The statutory overlay was an unusual feature of the present case because it regulated in a specific way the rights of the trustees, the beneficial owners of the land, and the public (including the Club members). The incident took place on land in front of the clubhouse, which was within the public domain. Section 18(7) ROLDA directed that the Domain Board (rather than the Maori owners) was to control the domain. At the time of the incident the Domain Board was, consistently with that legislative provision, exercising actual control over the land where the incident occurred, for example, by making bylaws regulating public use of the domain, and entering into arrangements with the Club for use of the land and lake.

T was not in possession of that area as required by s56 Crimes Act. While the ROLDA reserved to the Maori owners, of whom T was one, the “free and unrestricted use” of the lake and domain, the right of access to the lake and land did not confer any control over, or amount to possession of, the same especially given the nature of the land as a public domain. Nor was there any evidence that T had asserted or was exercising any actual control over the part of the domain in front of the clubhouse. T was not occupying the area where the incident occurred nor using it for his own purposes. On the other hand, the Club was actively occupying the area for its own purposes. On those facts T had not had actual control. Given that T was not in possession of the land where the assault took place, the issue of “peaceable” possession did not arise.

The force used by T had exceeded the scope of s56 CA. In order for the use of any force to be reasonable, it was normally necessary that the person had given the trespasser both notice that they were trespassing and a reasonable opportunity to leave.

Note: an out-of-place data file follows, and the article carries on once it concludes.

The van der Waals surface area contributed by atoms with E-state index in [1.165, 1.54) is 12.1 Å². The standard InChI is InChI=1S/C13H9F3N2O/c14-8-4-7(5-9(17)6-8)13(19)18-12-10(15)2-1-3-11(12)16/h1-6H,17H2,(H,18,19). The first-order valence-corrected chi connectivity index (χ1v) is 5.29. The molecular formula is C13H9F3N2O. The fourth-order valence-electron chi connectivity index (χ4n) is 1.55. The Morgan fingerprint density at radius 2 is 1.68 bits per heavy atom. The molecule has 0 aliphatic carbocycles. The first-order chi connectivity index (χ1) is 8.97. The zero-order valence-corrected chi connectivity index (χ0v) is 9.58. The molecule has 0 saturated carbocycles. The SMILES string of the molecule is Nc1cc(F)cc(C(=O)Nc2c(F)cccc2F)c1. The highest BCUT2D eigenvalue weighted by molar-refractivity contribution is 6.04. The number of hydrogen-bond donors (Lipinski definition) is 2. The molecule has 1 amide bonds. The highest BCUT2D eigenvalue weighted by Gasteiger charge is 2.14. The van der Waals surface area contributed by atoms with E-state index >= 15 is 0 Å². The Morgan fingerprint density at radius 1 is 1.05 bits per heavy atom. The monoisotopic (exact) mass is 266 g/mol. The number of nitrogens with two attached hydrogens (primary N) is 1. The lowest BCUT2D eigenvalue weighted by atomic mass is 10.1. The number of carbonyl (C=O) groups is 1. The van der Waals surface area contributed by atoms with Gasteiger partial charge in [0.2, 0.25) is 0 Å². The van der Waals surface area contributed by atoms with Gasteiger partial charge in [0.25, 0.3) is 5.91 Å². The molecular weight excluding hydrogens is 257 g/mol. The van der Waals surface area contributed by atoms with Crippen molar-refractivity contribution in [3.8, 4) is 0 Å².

There was no scope for applying s56 CA on the basis of beliefs (reasonable or otherwise) on the part of the defendant as to whether he or she enjoyed peaceable possession of the land, nor as to whether the other party was a trespasser.

Appeal dismissed.

JUDGMENT OF THE COURT

The appeal is dismissed.

REASONS

(Given by McGrath J)

Introduction
1

Mr Taueki, the appellant, is a member of Muaupoko, within whose rohe lies Lake Horowhenua and its surrounding land. That land, and the bed of the lake, are vested in trustees appointed by the Maori Land Court on trust for the beneficial owners, one of whom is Mr Taueki.

2

Since it was formed in 1938, members of the Horowhenua Sailing Club have been sailing on the lake. For many years the Club has maintained a clubhouse on land by the shore.

3

On 14 September 2008, an incident occurred on the shore of Lake Horowhenua in the vicinity of the clubhouse when Mr Taueki prevailed on Club members not to launch a motorboat on the lake. As a consequence Mr Taueki faced three charges of assault against members of the Club and, following trial in the District Court by Judge alone, he was convicted on two of those charges.

4

Mr Taueki appealed to the Court of Appeal against his convictions but the appeal was dismissed. He has been given leave to appeal to this Court against one of the two convictions, on the ground that he had a defence under s 56 of the Crimes Act 1961, a provision authorising the use of force in defence of property. Mr Taueki's contention is that he was in peaceable possession of the land where the incident took place and was justified in using reasonable force to prevent the complainant, who was about to take his boat onto the lake, from trespassing on that land.